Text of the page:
CPR: When to Do it and How to Do it Properly
Cardiopulmonary Resuscitation or CPR is a highly effective emergency health procedure that is used when someone’s heart has stopped beating. The procedure employs a combination of intermittent chest compressions and artificial ventilation with the aim of manually preserving intact brain function until further measures are taken to restore unprompted blood circulation and breathing in a person who is in cardiac arrest. CPR is recommended for those who are unresponsive with no breathing or abnormal breathing, particularly if there is no hospital or clinic based emergency care available.
When the heart stops beating, even for a short time, there is a rapid loss of brain function in only a few minutes, and the person can die and be unrecoverable in eight minutes. Getting the heart restarted is the priority, but continuing blood moving through the body and into the brain even if artificially, can be the difference maker in getting some people back to full health.
Contrary to what most people think, CPR alone is not likely to restart the heart. Its main purpose is to restore partial flow of oxygenated blood to the brain and heart. The objective is to delay tissue death and to extend the brief window of opportunity for a successful resuscitation without permanent brain damage. Defibrillation or administration of an electric shock to the subject’s heart is usually needed in order to restore a viable heart rhythm.
Compressions, Airway, Breathing (CAB)
Preparing someone for CPR is an important part of successfully delivering treatment. With an unconscious person it is important to determine the CABs.
Compressions – There is indisputable proof that chest compressions are the most important part of saving the life of someone having a heart attack. It gets both oxygen and blood flowing through the heart and body.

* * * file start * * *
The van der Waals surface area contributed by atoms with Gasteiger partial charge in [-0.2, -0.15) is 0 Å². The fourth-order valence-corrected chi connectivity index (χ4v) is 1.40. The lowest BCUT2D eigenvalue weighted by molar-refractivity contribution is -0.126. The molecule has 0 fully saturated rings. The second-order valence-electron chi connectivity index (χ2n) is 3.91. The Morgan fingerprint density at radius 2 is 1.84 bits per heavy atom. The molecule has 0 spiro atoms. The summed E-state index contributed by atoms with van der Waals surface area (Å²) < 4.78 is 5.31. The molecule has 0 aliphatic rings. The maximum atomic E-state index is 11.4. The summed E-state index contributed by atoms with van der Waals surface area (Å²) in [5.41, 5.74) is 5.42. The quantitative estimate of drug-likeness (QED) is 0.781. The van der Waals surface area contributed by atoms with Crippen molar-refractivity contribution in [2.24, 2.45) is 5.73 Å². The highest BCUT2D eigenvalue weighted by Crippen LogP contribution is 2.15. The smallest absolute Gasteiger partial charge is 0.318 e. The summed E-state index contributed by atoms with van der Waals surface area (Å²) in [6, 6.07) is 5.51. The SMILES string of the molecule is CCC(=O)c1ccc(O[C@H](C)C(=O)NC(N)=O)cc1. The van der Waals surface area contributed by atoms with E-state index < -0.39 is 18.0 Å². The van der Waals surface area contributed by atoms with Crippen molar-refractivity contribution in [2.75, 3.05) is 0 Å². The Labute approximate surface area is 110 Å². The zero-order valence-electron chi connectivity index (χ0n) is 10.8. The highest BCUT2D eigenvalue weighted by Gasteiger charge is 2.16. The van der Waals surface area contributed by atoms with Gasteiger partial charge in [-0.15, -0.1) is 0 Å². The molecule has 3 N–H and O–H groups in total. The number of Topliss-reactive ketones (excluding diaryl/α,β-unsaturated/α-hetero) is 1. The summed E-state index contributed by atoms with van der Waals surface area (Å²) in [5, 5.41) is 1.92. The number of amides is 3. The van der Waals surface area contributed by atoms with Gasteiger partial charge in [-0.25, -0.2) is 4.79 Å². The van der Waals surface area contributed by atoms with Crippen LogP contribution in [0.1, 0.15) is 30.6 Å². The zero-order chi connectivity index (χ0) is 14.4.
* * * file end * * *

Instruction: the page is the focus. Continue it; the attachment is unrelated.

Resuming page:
Airway – You should check and make sure that there is nothing obstructing the person’s airway. If there is you should remove it immediately so that air flow is not being restricted. This may be impossible to determine if the person is wearing helmet. The standard rule is never remove a helmet because the person may have a head injury and the helmet is helping to minimize damage. However if the person is not breathing properly it is best to remove the helmet.
Breathing – You should also check and make sure that the person is breathing properly. You can do this by watching the person’s chest for 15 seconds. Is it rising and falling normally? If the answer is yes, the person is breathing fine if not it’s a good indication that the person needs CPR.
To perform CPR in all of its phases 100% correctly requires CPR training. However, even without training, it’s far better to do something than to do nothing at all, particularly because the difference between you doing something and doing nothing could be someone’s life.
Here’s CPR instructions from the American Heart Association:
- No CPR Training, Hands Only CPR: If you see an infant (but not newborn), child, teen or adult suddenly collapse and has stopped breathing, call 911 and push hard and fast in the center of the chest to the beat of any tune that is 100 to 120 beats per minute. Continue until paramedics arrive.
- Trained to give CPR: Call 911 and if you’re trained, check to see if there is a pulse and breathing. If there is no breathing or a pulse within 10 seconds, begin chest compression. Start CPR with 30 chest compressions before giving two rescue breaths. Continue until paramedics arrive.
CPR is a lifesaver for thousands every year. Use this very important procedure and you may save someone’s life.